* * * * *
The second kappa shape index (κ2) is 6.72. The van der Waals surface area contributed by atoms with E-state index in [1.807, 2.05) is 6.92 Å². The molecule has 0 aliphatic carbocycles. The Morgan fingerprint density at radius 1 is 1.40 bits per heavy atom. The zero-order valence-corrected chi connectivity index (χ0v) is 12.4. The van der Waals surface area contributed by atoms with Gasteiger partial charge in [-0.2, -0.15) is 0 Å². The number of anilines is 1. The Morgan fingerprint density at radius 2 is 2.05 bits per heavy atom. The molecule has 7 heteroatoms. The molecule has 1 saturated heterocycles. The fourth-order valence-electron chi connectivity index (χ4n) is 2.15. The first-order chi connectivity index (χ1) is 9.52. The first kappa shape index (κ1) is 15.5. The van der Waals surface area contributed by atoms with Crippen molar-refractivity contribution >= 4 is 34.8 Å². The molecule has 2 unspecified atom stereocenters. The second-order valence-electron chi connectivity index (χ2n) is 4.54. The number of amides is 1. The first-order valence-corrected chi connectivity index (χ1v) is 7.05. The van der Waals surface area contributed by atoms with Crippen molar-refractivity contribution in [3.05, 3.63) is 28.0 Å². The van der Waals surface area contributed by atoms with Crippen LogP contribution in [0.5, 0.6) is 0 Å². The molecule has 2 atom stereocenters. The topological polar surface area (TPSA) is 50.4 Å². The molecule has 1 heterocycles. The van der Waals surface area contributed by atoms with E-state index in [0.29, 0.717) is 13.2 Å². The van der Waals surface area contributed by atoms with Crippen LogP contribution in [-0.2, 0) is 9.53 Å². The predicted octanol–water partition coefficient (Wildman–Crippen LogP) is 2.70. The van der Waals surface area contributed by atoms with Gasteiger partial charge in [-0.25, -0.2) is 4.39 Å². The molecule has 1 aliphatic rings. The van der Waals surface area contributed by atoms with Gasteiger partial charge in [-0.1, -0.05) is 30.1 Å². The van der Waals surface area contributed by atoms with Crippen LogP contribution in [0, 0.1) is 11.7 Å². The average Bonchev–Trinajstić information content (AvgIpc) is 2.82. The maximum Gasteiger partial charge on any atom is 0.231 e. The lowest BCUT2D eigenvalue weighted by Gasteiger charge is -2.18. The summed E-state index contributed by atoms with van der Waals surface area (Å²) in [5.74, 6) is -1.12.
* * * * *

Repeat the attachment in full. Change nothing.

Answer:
The second kappa shape index (κ2) is 6.72. The van der Waals surface area contributed by atoms with E-state index in [1.807, 2.05) is 6.92 Å². The molecule has 0 aliphatic carbocycles. The Morgan fingerprint density at radius 1 is 1.40 bits per heavy atom. The zero-order valence-corrected chi connectivity index (χ0v) is 12.4. The van der Waals surface area contributed by atoms with Gasteiger partial charge in [-0.2, -0.15) is 0 Å². The number of anilines is 1. The Morgan fingerprint density at radius 2 is 2.05 bits per heavy atom. The molecule has 7 heteroatoms. The molecule has 1 saturated heterocycles. The fourth-order valence-electron chi connectivity index (χ4n) is 2.15. The first-order chi connectivity index (χ1) is 9.52. The first kappa shape index (κ1) is 15.5. The van der Waals surface area contributed by atoms with Crippen molar-refractivity contribution >= 4 is 34.8 Å². The molecule has 2 unspecified atom stereocenters. The second-order valence-electron chi connectivity index (χ2n) is 4.54. The number of amides is 1. The first-order valence-corrected chi connectivity index (χ1v) is 7.05. The van der Waals surface area contributed by atoms with Crippen molar-refractivity contribution in [3.05, 3.63) is 28.0 Å². The van der Waals surface area contributed by atoms with Crippen LogP contribution in [0.5, 0.6) is 0 Å². The molecule has 2 atom stereocenters. The topological polar surface area (TPSA) is 50.4 Å². The molecule has 1 heterocycles. The van der Waals surface area contributed by atoms with E-state index in [0.29, 0.717) is 13.2 Å². The van der Waals surface area contributed by atoms with Crippen LogP contribution in [-0.2, 0) is 9.53 Å². The predicted octanol–water partition coefficient (Wildman–Crippen LogP) is 2.70. The van der Waals surface area contributed by atoms with Gasteiger partial charge in [-0.25, -0.2) is 4.39 Å². The molecule has 1 aliphatic rings. The van der Waals surface area contributed by atoms with Gasteiger partial charge in [-0.1, -0.05) is 30.1 Å². The van der Waals surface area contributed by atoms with Crippen LogP contribution in [0, 0.1) is 11.7 Å². The average Bonchev–Trinajstić information content (AvgIpc) is 2.82. The maximum Gasteiger partial charge on any atom is 0.231 e. The lowest BCUT2D eigenvalue weighted by Gasteiger charge is -2.18. The summed E-state index contributed by atoms with van der Waals surface area (Å²) in [5.74, 6) is -1.12.